STELLA DONNELLY Beware Of The Dogs gets 8/10

Stella Donnelly

Beware Of The Dogs
Secretly Canadian/Independent (Australia)


After capturing our attention, and that of the world, with her EP Thrush Metal, Stella Donnelly’s debut album has been hotly anticipated, and the timing of her release could not be more impeccable. Known for her withering commentary on the patriarchy, unflinching honesty, and courage in calling out abuse, this is the album that we need in the wake of recent events.

Thrush Metal was released during a seismic shift in popular culture – the swell of the #metoo movement. Now, Beware of the Dogs picks up where we left off, but with a whole lot more abusers caught up in the tide. Once beloved musicians, actors and people we thought were ‘one of us’ have not been immune, and we are being forced to cast a critical eye on people who we once idolised.

Opening track Old Man does just this. While rumours abound questioning who the song is about, we can take the lyrics and apply them to the many men who have let us down. “Your personality traits don’t count if you put your dick in someone’s face” is a traumatic line, not just for the outrageousness of the act, but also because it touches on something many of us can relate to. Perhaps what is most devastating about Donnelly’s lyrics is the fact that they hit so close to home. Boys Will Be Boys, previously included on the EP, is another shattering reflection on the culture that has allowed abuse to happen. Although we have heard it before, it remains goose bump inducing, and is a poignant highlight.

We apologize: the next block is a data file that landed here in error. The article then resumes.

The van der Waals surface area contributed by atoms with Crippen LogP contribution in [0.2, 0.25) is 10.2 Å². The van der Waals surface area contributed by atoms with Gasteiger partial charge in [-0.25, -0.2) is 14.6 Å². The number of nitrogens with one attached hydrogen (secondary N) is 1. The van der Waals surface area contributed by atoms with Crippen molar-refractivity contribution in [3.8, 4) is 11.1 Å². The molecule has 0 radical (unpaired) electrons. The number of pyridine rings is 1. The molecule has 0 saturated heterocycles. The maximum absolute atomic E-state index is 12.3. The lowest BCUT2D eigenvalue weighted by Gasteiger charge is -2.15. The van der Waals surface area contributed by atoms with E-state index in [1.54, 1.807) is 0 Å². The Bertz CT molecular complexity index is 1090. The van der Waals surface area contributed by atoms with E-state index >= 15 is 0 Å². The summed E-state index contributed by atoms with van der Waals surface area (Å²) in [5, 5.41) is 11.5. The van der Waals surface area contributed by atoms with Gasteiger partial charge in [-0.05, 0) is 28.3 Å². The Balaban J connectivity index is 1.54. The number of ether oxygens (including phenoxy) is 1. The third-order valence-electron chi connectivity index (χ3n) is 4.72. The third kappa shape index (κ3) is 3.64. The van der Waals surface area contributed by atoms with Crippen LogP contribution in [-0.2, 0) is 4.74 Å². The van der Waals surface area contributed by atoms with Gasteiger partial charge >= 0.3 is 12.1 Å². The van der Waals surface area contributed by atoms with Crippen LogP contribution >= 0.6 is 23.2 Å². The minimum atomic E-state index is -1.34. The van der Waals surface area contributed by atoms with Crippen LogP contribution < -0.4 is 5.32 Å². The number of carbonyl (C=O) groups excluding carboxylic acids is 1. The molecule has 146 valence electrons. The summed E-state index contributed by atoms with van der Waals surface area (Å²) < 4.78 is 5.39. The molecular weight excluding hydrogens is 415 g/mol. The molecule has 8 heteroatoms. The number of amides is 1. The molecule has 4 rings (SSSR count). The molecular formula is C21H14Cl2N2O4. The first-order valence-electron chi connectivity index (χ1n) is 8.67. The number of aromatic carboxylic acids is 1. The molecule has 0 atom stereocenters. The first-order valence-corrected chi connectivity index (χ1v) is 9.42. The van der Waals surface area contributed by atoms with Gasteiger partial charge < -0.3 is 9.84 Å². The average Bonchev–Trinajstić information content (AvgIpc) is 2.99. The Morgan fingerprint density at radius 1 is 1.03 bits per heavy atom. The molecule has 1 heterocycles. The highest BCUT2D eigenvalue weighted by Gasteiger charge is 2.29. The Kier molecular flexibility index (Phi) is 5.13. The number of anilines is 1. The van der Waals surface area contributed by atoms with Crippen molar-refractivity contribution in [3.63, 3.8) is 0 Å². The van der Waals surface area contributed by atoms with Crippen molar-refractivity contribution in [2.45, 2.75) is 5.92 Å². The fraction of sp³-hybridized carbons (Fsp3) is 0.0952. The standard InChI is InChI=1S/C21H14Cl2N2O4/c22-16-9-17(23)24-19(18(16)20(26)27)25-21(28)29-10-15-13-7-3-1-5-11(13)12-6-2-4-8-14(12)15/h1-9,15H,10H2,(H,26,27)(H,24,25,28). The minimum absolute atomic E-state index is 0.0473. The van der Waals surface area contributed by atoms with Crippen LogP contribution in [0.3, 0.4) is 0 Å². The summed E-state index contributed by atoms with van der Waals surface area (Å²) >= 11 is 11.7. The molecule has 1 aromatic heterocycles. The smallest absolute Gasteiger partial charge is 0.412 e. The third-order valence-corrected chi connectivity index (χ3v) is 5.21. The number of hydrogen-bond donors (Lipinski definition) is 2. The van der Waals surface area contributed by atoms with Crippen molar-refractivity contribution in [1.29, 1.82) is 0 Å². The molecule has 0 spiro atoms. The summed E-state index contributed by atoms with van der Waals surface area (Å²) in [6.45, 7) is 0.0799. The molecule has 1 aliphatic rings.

On a personal level, Donnelly also touches on the let downs of her own relationships. There are frank reflections on love, loss, and the once tabooed female masturbation, in tracks like the dreamy Mosquito, the short & sweet Bistro, and the emotive Allergies. Speaking of, the odd sniffle and slightly stuffy vocal in Allergies is surprisingly endearing and moving, making it a wonderful moment on the album. Similarly, Lunch, full of string noise, vocalisations, and vibrato, is tender and heartfelt.

Donnelly sings in the vernacular with a soprano voice and her gentle, sometimes pop compositions sit in contrast to the gravitas of her lyrics. The sweetest tune may have the darkest message. Occasionally, in songs such as Season’s Greetings, a jangly two and a half minute track, her swear words feel a bit contrary rather than robust, but regardless of that, the themes she touches on are unmissable, unmistakable, and important. She has an ability to translate heavy material into something beautiful and thought provoking. This record feels like a comrade for the times in which we find ourselves, as is Stella Donnelly.


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